Electoral Commission of Queensland (ECQ) head Walter van der Merwe has resigned, two days after being suspended for allegations of serious misconduct. Current ECQ Assistant Electoral Commissioner Dermot Tiernan will be Acting Electoral Commissioner.
In a short statement, Queensland Attorney-General Yvette D’Ath said Mr van der Merwe “has delivered his resignation to the Governor this morning … Acting Electoral Commissioner arrangements are already in place and a recruitment process will begin shortly. In the meantime, the allegations against Mr van der Merwe will be investigated to finalise the issues raised.”
Mr van der Merwe was suspended from duties by the Queensland Government on 13 February after Ms D’Ath said there were “serious allegations” against him “which could amount to misbehaviour under Section 25 of the Electoral Act 1992.” She was not any more specific than that, other than to say that they did not amount to inappropriate interference in the outcome of elections.
In 2017 Mr van der Merwe was the first witness to be called before the Queensland Crime and Corruption Commission’s (CCC) Operation Belcarra, initiated after serious concerns about corruption in the 2016 Queensland local government elections.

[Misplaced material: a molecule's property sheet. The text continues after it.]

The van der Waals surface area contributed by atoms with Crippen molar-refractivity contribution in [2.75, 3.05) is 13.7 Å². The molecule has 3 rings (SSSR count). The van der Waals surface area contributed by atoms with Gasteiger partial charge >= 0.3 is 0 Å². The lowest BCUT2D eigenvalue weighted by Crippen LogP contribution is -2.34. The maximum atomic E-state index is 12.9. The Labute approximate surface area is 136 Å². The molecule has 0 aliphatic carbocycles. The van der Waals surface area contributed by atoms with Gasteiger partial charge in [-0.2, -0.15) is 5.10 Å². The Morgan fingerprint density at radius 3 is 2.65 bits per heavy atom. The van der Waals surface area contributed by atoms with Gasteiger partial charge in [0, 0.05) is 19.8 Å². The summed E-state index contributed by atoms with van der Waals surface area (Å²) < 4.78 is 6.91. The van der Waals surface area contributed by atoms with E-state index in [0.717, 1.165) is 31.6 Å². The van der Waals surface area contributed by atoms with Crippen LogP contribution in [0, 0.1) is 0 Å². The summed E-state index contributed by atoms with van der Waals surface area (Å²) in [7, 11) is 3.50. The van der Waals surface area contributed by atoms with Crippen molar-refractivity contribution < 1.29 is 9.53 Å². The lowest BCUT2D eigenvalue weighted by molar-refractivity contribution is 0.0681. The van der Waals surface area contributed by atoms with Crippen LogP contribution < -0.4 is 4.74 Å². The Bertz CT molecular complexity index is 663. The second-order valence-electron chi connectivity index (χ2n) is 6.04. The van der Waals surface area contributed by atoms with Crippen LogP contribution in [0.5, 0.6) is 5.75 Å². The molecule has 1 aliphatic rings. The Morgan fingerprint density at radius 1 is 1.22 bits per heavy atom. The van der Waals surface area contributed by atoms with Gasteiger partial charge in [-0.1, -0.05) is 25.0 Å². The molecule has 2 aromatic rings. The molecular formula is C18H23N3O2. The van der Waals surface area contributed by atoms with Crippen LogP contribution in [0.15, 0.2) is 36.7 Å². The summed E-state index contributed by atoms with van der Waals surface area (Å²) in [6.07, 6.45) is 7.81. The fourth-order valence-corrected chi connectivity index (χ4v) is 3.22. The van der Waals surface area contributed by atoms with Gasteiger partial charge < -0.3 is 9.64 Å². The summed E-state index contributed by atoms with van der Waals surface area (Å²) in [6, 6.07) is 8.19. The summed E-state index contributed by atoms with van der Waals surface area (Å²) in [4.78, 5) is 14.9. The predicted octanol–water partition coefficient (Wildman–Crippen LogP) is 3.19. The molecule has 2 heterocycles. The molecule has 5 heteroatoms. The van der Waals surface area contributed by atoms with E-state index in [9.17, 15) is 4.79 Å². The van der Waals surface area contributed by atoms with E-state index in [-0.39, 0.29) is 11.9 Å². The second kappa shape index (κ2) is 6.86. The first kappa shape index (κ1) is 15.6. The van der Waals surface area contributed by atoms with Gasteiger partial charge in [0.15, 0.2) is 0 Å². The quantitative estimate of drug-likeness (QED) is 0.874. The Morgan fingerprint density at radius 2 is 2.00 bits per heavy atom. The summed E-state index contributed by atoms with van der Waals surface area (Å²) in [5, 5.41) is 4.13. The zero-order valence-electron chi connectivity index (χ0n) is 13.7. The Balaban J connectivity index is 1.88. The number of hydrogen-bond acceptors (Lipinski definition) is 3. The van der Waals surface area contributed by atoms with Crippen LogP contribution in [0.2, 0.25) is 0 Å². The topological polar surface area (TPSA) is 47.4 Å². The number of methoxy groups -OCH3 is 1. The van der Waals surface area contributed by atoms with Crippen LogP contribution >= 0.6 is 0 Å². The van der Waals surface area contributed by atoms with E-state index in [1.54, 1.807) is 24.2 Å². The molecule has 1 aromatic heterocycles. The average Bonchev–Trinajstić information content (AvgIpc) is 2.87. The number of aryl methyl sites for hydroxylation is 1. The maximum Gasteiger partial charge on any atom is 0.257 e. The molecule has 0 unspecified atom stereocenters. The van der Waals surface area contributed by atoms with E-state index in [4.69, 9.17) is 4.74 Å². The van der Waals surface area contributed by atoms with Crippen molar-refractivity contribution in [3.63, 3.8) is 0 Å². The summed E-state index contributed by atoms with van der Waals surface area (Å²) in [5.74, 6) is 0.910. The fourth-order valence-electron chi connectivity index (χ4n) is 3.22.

He said then that there were a significantly higher number of complaints about that election than in previous elections, but that he did not know why that was the case. He said the ECQ lacked the resources to properly investigate all allegations.
A Parliamentary Inquiry into the elections, chaired by former Brisbane Lord Mayor Jim Soorley, handed down a report in June 2017 which was extremely critical of the ECQ.
“Throughout the inquiry’s process of reviewing the ECQ’s conduct, and during many staff interviews, it became apparent the management style within the ECQ is authoritarian and lacks consultation, consensus and integration. The culture is one of insecurity and avoidance, with poor staff engagement and communication.”
Report recommended many changes to the ECQ’s culture and structure. Mr Soorley, in an interview with the ABC after the release of the report, was even more scathing. He said the ECQ’s own internal review “glossed over many issues and problems within the organisation.”
“Senior management staff often did not attend, or would leave early from, important meetings regarding election issues and planning.
“The review panel was unable to meet with electoral commissioner Walter van der Merwe on his own, as he was always accompanied by the assistant commissioner who took the lead on responding to most issues. Their interactions and behaviour had the semblance of ‘good cop, bad cop’ management style.”
Mr van der Merwe was appointed to the $300,00 job by the former Newman Government in 2014. A native of Zimbabwe and a graduate from South Africa’s University of Natal (now the University of KwaZulu-Natal). He migrated to Australia in 1989 and had a quick rise in the Queensland public service, serving as Executive Director of Corporate Capability with the Department of Premier and Cabinet from 1993 to 2010.
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